It it right for dealer to keep a used car's registration document for months?
A reader is being told that he can buy a car but can't have its logbook for months. Is this acceptable?...
I have found a car at a dealership in Swansea that I’d like to buy. The car was registered by the dealership in September and they are telling me that they need to keep the car in their name for four months before it can be transferred into my name. They have said they will issue me with an invoice so I can apply for the V5 in four months' time.
Is this common practice and why are they doing this?
What Car? says…
One reason that retailers might need to keep a car in their name for a certain amount of time is if it's being sold as an ex-demonstrator. It's common that the manufacturer the retailer represents will insist that such cars are used for a set period before being sold on at a discount, and it's not unusual for these to be advertised before their demonstration period is over. However, in these cases you can't take delivery of the car until its demo period is up, you can just reserve it and put down a deposit on it.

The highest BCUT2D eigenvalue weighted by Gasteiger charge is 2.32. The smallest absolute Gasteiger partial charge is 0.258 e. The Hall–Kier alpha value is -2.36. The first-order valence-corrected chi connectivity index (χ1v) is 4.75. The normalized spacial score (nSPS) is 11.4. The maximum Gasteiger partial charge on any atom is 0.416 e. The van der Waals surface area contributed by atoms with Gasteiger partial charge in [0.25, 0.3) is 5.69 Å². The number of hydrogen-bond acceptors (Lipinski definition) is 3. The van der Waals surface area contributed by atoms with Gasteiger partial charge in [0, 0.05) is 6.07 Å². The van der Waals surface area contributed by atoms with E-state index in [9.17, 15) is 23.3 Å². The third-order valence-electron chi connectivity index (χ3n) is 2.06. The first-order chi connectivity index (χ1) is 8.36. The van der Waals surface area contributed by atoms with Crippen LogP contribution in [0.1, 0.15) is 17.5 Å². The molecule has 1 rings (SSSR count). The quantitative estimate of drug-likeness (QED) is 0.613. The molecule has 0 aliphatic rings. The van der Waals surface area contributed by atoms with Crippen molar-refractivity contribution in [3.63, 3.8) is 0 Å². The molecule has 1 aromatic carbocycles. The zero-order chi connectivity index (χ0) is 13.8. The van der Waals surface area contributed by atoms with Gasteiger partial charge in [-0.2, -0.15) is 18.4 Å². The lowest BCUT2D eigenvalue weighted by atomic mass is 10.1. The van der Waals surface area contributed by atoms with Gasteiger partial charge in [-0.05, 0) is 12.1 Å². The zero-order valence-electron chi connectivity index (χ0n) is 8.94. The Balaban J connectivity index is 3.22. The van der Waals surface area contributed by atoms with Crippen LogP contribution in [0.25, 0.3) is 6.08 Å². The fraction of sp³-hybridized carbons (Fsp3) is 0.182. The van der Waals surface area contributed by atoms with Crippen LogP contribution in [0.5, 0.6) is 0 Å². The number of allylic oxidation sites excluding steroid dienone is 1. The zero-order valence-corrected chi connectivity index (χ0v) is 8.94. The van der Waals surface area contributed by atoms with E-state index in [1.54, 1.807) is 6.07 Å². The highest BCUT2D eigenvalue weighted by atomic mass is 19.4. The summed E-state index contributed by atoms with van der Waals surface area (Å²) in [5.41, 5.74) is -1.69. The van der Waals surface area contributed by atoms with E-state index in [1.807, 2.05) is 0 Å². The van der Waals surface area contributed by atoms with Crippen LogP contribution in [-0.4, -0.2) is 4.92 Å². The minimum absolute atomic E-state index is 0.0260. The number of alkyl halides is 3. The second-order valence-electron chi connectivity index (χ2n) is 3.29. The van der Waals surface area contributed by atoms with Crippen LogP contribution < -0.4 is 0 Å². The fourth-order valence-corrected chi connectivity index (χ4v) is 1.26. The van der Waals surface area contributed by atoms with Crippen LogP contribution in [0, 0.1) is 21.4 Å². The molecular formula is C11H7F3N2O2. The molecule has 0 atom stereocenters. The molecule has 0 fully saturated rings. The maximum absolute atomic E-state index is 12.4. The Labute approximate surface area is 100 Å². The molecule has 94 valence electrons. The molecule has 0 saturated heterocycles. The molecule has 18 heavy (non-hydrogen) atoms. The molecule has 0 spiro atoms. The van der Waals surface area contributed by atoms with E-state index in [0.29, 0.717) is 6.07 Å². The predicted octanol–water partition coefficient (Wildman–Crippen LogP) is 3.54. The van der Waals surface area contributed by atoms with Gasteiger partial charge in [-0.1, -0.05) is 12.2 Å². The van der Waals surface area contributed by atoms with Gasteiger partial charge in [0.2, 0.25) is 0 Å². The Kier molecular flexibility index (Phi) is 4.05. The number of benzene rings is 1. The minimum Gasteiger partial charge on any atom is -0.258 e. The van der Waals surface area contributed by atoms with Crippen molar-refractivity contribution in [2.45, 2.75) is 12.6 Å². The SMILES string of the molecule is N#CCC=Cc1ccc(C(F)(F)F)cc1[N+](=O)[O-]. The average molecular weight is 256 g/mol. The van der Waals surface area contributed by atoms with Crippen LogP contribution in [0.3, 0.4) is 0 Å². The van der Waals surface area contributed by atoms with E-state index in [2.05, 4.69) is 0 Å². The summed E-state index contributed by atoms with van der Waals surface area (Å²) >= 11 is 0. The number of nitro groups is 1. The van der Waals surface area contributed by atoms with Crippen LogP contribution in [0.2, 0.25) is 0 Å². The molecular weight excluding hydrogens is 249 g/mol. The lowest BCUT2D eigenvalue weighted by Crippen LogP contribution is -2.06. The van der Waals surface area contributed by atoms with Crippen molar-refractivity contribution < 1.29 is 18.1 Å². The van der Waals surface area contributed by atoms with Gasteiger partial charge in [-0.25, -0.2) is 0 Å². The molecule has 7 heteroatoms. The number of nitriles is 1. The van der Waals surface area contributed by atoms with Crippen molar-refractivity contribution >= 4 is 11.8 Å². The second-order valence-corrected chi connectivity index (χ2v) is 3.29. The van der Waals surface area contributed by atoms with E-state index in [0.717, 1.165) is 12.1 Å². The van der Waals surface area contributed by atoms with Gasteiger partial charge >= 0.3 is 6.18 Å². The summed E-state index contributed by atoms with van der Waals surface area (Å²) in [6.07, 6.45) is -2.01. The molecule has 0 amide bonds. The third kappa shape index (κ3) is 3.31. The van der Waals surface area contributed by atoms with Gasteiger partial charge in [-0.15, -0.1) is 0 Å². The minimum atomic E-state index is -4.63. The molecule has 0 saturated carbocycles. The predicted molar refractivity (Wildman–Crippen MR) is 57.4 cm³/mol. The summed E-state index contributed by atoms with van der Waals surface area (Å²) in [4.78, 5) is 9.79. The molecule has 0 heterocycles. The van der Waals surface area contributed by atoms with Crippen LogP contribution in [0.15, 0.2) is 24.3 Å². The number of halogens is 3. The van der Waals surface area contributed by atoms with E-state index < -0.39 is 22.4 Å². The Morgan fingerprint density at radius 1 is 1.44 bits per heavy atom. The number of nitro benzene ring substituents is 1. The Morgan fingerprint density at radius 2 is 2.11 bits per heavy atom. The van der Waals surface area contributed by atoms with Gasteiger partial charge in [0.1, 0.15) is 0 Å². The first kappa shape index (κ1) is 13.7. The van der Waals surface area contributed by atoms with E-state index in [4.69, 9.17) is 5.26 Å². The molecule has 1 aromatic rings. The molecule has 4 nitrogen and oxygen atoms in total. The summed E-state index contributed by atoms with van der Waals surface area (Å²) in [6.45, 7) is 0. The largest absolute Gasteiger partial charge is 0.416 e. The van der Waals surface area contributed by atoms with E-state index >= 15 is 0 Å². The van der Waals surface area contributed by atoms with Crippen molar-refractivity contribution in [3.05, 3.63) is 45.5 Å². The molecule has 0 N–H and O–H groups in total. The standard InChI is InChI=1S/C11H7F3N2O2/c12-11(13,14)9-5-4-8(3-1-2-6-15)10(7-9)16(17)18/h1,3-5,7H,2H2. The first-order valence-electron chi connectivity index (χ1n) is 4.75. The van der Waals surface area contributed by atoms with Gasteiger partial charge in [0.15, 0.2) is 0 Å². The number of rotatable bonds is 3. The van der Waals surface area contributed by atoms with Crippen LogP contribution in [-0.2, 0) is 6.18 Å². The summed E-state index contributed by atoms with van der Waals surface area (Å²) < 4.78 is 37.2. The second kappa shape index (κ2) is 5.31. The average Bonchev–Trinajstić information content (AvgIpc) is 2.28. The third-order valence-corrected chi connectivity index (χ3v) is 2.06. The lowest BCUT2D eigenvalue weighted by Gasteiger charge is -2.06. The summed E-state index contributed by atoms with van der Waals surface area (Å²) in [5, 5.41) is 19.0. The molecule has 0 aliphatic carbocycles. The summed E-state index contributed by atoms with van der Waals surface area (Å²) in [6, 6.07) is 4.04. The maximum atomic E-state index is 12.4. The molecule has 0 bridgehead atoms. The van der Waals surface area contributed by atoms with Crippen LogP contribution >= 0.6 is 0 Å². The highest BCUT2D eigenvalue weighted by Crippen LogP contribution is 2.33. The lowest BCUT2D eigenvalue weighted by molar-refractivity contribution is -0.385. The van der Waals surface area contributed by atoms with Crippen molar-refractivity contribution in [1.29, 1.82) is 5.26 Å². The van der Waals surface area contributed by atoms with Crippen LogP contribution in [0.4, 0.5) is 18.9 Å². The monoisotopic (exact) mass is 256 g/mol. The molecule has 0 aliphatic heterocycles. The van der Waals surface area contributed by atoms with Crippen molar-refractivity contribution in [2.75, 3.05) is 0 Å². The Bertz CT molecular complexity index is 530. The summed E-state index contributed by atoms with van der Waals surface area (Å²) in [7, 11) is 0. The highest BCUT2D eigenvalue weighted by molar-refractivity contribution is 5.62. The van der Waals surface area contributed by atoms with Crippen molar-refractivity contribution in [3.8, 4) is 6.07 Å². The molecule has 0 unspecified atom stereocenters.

There are other times when the registration document (V5) for a used car might not be immediately available, for example, if the car has been subject to a private plate transfer, or if a disabled tax status is being removed. For either of these reasons, and more, the V5 will need to be amended by the DVLA, but you should still be given the green New Keeper Supplement as a stopgap until the amended certificate arrives in your name.
It should also be the vendor's responsibility to deal with the change of ownership, and you shouldn't need to apply for the certificate yourself. Generally, in circumstances other than those outlined above, we’d advise against buying any vehicle without the V5 document being present at the time of sale.
There are a number of reasons for this. Firstly if you’ve declared yourself as the legal owner of the vehicle on your car insurance policy but it’s still registered to the dealer, this is likely to invalidate your cover. You may also be put in a difficult position if you’re stopped by the police and you can’t produce all the cars’ documents.
There is also the risk that the dealership could go out of business before the car is registered in your name, and it could then be difficult for you to have the V5 transferred into your name.
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